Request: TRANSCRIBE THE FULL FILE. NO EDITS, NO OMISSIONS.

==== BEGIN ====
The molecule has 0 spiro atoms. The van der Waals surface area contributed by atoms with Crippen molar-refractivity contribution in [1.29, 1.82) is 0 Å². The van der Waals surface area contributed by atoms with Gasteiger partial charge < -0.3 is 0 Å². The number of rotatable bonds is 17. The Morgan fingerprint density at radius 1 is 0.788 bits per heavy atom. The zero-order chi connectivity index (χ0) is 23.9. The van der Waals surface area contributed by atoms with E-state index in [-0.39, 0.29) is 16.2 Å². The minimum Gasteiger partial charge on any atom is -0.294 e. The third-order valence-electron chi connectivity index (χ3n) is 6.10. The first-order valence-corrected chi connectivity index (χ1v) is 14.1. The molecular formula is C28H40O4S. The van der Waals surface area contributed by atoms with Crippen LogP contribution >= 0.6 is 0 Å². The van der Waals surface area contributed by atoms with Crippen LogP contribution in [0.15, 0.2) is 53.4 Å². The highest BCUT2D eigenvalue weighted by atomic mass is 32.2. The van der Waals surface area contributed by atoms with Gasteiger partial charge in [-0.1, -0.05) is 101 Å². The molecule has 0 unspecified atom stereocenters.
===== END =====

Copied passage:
The molecule has 0 spiro atoms. The van der Waals surface area contributed by atoms with Crippen molar-refractivity contribution in [1.29, 1.82) is 0 Å². The van der Waals surface area contributed by atoms with Gasteiger partial charge < -0.3 is 0 Å². The number of rotatable bonds is 17. The Morgan fingerprint density at radius 1 is 0.788 bits per heavy atom. The zero-order chi connectivity index (χ0) is 23.9. The van der Waals surface area contributed by atoms with E-state index in [-0.39, 0.29) is 16.2 Å². The minimum Gasteiger partial charge on any atom is -0.294 e. The third-order valence-electron chi connectivity index (χ3n) is 6.10. The first-order valence-corrected chi connectivity index (χ1v) is 14.1. The molecular formula is C28H40O4S. The van der Waals surface area contributed by atoms with Crippen LogP contribution >= 0.6 is 0 Å². The van der Waals surface area contributed by atoms with Crippen LogP contribution in [0.15, 0.2) is 53.4 Å². The highest BCUT2D eigenvalue weighted by atomic mass is 32.2. The van der Waals surface area contributed by atoms with Gasteiger partial charge in [-0.1, -0.05) is 101 Å². The molecule has 0 unspecified atom stereocenters.